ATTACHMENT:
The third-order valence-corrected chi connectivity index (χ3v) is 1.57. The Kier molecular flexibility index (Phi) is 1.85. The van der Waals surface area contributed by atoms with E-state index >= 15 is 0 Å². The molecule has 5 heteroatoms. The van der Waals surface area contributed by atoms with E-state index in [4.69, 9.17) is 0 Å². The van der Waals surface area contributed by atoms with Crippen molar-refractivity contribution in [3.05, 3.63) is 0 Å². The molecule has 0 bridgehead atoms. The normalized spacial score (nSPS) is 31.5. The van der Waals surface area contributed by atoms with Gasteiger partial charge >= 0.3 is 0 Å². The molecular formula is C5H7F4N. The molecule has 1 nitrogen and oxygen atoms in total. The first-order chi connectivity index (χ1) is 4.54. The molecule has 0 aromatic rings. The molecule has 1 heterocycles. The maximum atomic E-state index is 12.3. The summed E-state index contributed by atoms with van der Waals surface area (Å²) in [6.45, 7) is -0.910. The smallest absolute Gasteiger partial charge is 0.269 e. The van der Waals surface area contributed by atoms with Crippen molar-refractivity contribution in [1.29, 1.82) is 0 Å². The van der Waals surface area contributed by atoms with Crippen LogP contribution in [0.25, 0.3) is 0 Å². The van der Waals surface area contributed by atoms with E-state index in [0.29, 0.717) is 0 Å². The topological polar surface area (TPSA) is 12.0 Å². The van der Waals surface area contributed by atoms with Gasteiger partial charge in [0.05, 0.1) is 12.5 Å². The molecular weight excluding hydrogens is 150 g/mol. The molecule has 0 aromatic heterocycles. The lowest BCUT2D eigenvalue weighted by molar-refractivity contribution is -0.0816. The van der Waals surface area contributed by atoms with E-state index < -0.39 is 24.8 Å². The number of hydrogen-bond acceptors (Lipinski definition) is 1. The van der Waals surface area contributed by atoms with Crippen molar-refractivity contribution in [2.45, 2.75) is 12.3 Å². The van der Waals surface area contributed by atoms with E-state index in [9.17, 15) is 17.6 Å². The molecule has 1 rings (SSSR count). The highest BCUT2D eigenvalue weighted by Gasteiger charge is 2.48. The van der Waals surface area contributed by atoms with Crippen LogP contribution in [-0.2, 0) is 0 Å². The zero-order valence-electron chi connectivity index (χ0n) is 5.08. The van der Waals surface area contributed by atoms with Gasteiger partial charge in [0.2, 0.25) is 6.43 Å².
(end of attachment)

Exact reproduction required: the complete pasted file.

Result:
The third-order valence-corrected chi connectivity index (χ3v) is 1.57. The Kier molecular flexibility index (Phi) is 1.85. The van der Waals surface area contributed by atoms with E-state index >= 15 is 0 Å². The molecule has 5 heteroatoms. The van der Waals surface area contributed by atoms with E-state index in [4.69, 9.17) is 0 Å². The van der Waals surface area contributed by atoms with Crippen molar-refractivity contribution in [3.05, 3.63) is 0 Å². The molecule has 0 bridgehead atoms. The normalized spacial score (nSPS) is 31.5. The van der Waals surface area contributed by atoms with Gasteiger partial charge >= 0.3 is 0 Å². The molecular formula is C5H7F4N. The molecule has 1 nitrogen and oxygen atoms in total. The first-order chi connectivity index (χ1) is 4.54. The molecule has 0 aromatic rings. The molecule has 1 heterocycles. The maximum atomic E-state index is 12.3. The summed E-state index contributed by atoms with van der Waals surface area (Å²) in [6.45, 7) is -0.910. The smallest absolute Gasteiger partial charge is 0.269 e. The van der Waals surface area contributed by atoms with Crippen molar-refractivity contribution in [1.29, 1.82) is 0 Å². The van der Waals surface area contributed by atoms with Crippen LogP contribution in [0.25, 0.3) is 0 Å². The van der Waals surface area contributed by atoms with E-state index in [0.29, 0.717) is 0 Å². The topological polar surface area (TPSA) is 12.0 Å². The van der Waals surface area contributed by atoms with Gasteiger partial charge in [0.05, 0.1) is 12.5 Å². The molecular weight excluding hydrogens is 150 g/mol. The molecule has 0 aromatic heterocycles. The lowest BCUT2D eigenvalue weighted by molar-refractivity contribution is -0.0816. The van der Waals surface area contributed by atoms with E-state index < -0.39 is 24.8 Å². The number of hydrogen-bond acceptors (Lipinski definition) is 1. The van der Waals surface area contributed by atoms with Crippen molar-refractivity contribution in [2.45, 2.75) is 12.3 Å². The van der Waals surface area contributed by atoms with E-state index in [9.17, 15) is 17.6 Å². The molecule has 1 rings (SSSR count). The highest BCUT2D eigenvalue weighted by Gasteiger charge is 2.48. The van der Waals surface area contributed by atoms with Crippen LogP contribution in [-0.2, 0) is 0 Å². The zero-order valence-electron chi connectivity index (χ0n) is 5.08. The van der Waals surface area contributed by atoms with Gasteiger partial charge in [0.2, 0.25) is 6.43 Å².